A 60% energy cut in warehouse lighting – but it’s not LED

A combination of T5 fluorescent and controls has delivered a saving of 60 per cent in energy over the existing low-pressure sodium lighting installation at a warehouse in the UK.

With its lower capital cost, the scheme – at a warehouse in Thurrock, Essex run by logistics firm Wincanton – shows that the combination is a viable alternative to LED lighting.

The graph, top, shows half hour meter data, comparing energy use (kWh) in a selected aisle before the installation (2014 in red) and after (2015 in blue), during a fixed 35 day period.  Using the half-hourly data, the second graph, bottom, compares the daily energy use (mean kWh calculated from half-hourly data) before and after the upgrade, demonstrating the reduction and a more even distribution of energy consumption throughout the day.  

The company has over 4,000 vehicles and 13 million square feet of warehousing under management at 200 locations across the UK and Ireland. It approached UK manufacturer Dexeco to upgrade its existing 400W SON lowbay luminaires with energy-efficient alternatives.

Intelligent sensor control was essential, allowing light levels to adjust to the picking patterns and storage needs of Wincanton’s broad selection of clients. With the building operating 24 hours a day, an advanced control system would quickly generate substantial energy savings.

SON lighting offers a lower colour temperature of around 2200K compared to fluorescent or LED sources (these typically produce a cool-white temperature of between 4000K and 5000K), explaining its characteristic peachy-orange light colour. 

Although acceptable in many industrial scenarios, the newer light sources can offer improved light quality and distribution for a brighter, safer and more productive working environment, whilst lowering energy consumption. 

Today, both T5 and LED technology can offer significantly lower lumen depreciation and longer lifespan compared to SON or HID sources, which in turn help minimise future maintenance costs.

After conducting a site survey, the Dexeco team proposed a design using over 300 of its Verteco T5 fluorescent luminaires with integral R14 sensors.

At the warehouse, the Verteco balanced these variables by combining the latest energy-efficient T5 fluorescent sources with best-in-class optics, to allow the 3x80W luminaires to reduce the electrical load by over 60 per cent, starting from 440W per existing SON fitting, down to 275W for its T5 replacement.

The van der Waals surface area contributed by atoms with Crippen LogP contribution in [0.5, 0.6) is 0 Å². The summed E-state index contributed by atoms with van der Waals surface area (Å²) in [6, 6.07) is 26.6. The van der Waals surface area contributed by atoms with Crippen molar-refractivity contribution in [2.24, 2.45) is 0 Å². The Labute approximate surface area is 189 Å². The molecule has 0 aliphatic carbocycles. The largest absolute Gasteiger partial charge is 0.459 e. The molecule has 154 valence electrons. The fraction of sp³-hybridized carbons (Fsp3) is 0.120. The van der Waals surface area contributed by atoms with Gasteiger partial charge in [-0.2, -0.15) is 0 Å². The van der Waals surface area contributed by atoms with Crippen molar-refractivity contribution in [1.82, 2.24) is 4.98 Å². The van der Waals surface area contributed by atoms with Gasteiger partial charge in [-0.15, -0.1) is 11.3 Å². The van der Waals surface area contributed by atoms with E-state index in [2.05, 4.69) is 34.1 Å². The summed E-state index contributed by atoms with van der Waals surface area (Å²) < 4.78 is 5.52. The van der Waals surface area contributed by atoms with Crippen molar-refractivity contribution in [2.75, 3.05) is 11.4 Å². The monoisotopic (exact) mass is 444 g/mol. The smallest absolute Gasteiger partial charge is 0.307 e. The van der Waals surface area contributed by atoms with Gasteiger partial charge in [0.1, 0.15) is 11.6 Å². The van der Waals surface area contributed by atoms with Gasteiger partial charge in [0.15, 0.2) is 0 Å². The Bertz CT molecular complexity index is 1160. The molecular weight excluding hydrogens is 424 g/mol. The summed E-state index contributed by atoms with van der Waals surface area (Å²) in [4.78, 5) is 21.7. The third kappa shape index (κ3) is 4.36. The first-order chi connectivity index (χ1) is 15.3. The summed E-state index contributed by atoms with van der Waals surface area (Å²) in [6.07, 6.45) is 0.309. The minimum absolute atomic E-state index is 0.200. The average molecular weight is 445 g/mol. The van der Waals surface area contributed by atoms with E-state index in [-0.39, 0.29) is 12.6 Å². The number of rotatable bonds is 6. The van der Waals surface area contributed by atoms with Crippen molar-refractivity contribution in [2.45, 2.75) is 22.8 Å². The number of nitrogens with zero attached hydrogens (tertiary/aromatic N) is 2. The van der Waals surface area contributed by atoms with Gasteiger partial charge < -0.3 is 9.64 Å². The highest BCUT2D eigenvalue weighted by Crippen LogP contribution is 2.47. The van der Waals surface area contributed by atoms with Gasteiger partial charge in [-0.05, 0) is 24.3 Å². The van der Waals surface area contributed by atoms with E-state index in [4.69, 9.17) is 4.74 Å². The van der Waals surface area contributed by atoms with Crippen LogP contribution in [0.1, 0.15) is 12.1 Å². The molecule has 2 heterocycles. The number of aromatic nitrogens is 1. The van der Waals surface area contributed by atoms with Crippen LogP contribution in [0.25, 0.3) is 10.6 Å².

The sensor’s customisable features allowed the Verteco to synchronise with the different picking schedules of Wincanton’s large clientele, by adjusting the light levels in individual storage aisles.

In-built intelligent sensors were then programmed to switch luminaires on when presence is detected in specific areas, and adapt to daylight levels to cut energy bills further.

The integral R14 sensor and DSI dimming gear for daylight regulation and presence detection, allows each fitting to be programmed individually from ground level using a remote control. The R14 sensor is also available in three lens types: narrow, wide and ultra wide, to provide the optimal detection coverage for a variety of spaces and layouts. The sensor’s customisable features allowed the Verteco to synchronise with the different picking schedules of Wincanton’s large clientele, by adjusting the light levels in individual storage aisles. The light fittings were directly mounted onto the busbar and backflap. 

Dexreco, a subsidiary of Dextra Group specialising in waste management, ensured all obsolete fittings and components were removed and recycled where possible, according to government regulations.


  • Lux is hosting a special Lighting for Logistics and Warehousing  conference in Amsterdam on Thursday 29 September and Friday 30 September. It's free for all those involved with the management of storage and distribution. To view the details and register for a free place, click on the conference logo here